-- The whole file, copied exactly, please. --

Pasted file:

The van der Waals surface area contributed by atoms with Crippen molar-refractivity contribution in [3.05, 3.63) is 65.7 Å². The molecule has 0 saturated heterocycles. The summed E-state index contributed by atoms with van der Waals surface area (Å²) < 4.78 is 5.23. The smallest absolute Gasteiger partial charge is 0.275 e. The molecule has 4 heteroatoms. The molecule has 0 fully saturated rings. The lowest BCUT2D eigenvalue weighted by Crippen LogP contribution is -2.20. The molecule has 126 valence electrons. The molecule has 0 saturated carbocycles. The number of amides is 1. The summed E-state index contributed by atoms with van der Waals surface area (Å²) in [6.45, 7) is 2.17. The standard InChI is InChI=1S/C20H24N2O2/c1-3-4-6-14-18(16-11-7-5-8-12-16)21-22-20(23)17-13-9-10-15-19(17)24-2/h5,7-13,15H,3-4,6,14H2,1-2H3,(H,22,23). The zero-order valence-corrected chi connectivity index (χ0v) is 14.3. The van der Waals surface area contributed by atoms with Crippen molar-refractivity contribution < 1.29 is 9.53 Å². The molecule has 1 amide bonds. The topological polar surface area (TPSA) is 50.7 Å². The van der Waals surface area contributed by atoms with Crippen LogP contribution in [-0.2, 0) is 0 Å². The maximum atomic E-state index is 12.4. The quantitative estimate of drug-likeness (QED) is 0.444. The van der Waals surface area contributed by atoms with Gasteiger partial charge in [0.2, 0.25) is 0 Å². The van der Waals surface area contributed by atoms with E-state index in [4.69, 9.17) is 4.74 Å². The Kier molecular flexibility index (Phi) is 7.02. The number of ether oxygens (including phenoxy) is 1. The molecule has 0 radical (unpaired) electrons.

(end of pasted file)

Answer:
The van der Waals surface area contributed by atoms with Crippen molar-refractivity contribution in [3.05, 3.63) is 65.7 Å². The molecule has 0 saturated heterocycles. The summed E-state index contributed by atoms with van der Waals surface area (Å²) < 4.78 is 5.23. The smallest absolute Gasteiger partial charge is 0.275 e. The molecule has 4 heteroatoms. The molecule has 0 fully saturated rings. The lowest BCUT2D eigenvalue weighted by Crippen LogP contribution is -2.20. The molecule has 126 valence electrons. The molecule has 0 saturated carbocycles. The number of amides is 1. The summed E-state index contributed by atoms with van der Waals surface area (Å²) in [6.45, 7) is 2.17. The standard InChI is InChI=1S/C20H24N2O2/c1-3-4-6-14-18(16-11-7-5-8-12-16)21-22-20(23)17-13-9-10-15-19(17)24-2/h5,7-13,15H,3-4,6,14H2,1-2H3,(H,22,23). The zero-order valence-corrected chi connectivity index (χ0v) is 14.3. The van der Waals surface area contributed by atoms with Crippen molar-refractivity contribution < 1.29 is 9.53 Å². The molecule has 1 amide bonds. The topological polar surface area (TPSA) is 50.7 Å². The van der Waals surface area contributed by atoms with Crippen LogP contribution in [-0.2, 0) is 0 Å². The maximum atomic E-state index is 12.4. The quantitative estimate of drug-likeness (QED) is 0.444. The van der Waals surface area contributed by atoms with Gasteiger partial charge in [0.2, 0.25) is 0 Å². The van der Waals surface area contributed by atoms with E-state index in [4.69, 9.17) is 4.74 Å². The Kier molecular flexibility index (Phi) is 7.02. The number of ether oxygens (including phenoxy) is 1. The molecule has 0 radical (unpaired) electrons.